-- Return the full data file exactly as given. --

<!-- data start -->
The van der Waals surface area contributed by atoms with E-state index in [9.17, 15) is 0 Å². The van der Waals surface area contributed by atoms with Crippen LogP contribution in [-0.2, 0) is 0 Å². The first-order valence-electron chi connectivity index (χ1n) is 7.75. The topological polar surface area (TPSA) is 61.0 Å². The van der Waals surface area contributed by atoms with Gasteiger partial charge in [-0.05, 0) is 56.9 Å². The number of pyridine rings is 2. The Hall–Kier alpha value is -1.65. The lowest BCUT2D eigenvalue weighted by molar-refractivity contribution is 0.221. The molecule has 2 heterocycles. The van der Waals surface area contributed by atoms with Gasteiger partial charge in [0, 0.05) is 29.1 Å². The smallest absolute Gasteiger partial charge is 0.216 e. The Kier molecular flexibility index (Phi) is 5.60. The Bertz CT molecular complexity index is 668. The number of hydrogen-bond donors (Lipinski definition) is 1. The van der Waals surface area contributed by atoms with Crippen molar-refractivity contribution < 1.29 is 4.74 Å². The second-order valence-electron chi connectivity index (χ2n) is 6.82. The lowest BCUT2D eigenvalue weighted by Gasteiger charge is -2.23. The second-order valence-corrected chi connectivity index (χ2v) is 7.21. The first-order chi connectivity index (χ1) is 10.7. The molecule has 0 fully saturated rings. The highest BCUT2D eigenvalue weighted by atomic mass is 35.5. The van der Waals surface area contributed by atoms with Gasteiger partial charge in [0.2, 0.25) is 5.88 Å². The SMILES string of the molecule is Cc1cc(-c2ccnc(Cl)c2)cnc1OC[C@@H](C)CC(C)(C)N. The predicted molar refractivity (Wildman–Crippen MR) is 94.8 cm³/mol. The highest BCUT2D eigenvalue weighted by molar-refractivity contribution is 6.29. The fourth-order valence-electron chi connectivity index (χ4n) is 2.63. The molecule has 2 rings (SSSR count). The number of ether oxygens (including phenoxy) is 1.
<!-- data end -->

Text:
The van der Waals surface area contributed by atoms with E-state index in [9.17, 15) is 0 Å². The van der Waals surface area contributed by atoms with Crippen LogP contribution in [-0.2, 0) is 0 Å². The first-order valence-electron chi connectivity index (χ1n) is 7.75. The topological polar surface area (TPSA) is 61.0 Å². The van der Waals surface area contributed by atoms with Gasteiger partial charge in [-0.05, 0) is 56.9 Å². The number of pyridine rings is 2. The Hall–Kier alpha value is -1.65. The lowest BCUT2D eigenvalue weighted by molar-refractivity contribution is 0.221. The molecule has 2 heterocycles. The van der Waals surface area contributed by atoms with Gasteiger partial charge in [0, 0.05) is 29.1 Å². The smallest absolute Gasteiger partial charge is 0.216 e. The Kier molecular flexibility index (Phi) is 5.60. The Bertz CT molecular complexity index is 668. The number of hydrogen-bond donors (Lipinski definition) is 1. The van der Waals surface area contributed by atoms with Crippen molar-refractivity contribution < 1.29 is 4.74 Å². The second-order valence-electron chi connectivity index (χ2n) is 6.82. The lowest BCUT2D eigenvalue weighted by Gasteiger charge is -2.23. The second-order valence-corrected chi connectivity index (χ2v) is 7.21. The first-order chi connectivity index (χ1) is 10.7. The molecule has 0 fully saturated rings. The highest BCUT2D eigenvalue weighted by atomic mass is 35.5. The van der Waals surface area contributed by atoms with Gasteiger partial charge in [0.2, 0.25) is 5.88 Å². The SMILES string of the molecule is Cc1cc(-c2ccnc(Cl)c2)cnc1OC[C@@H](C)CC(C)(C)N. The predicted molar refractivity (Wildman–Crippen MR) is 94.8 cm³/mol. The highest BCUT2D eigenvalue weighted by molar-refractivity contribution is 6.29. The fourth-order valence-electron chi connectivity index (χ4n) is 2.63. The molecule has 2 rings (SSSR count). The number of ether oxygens (including phenoxy) is 1.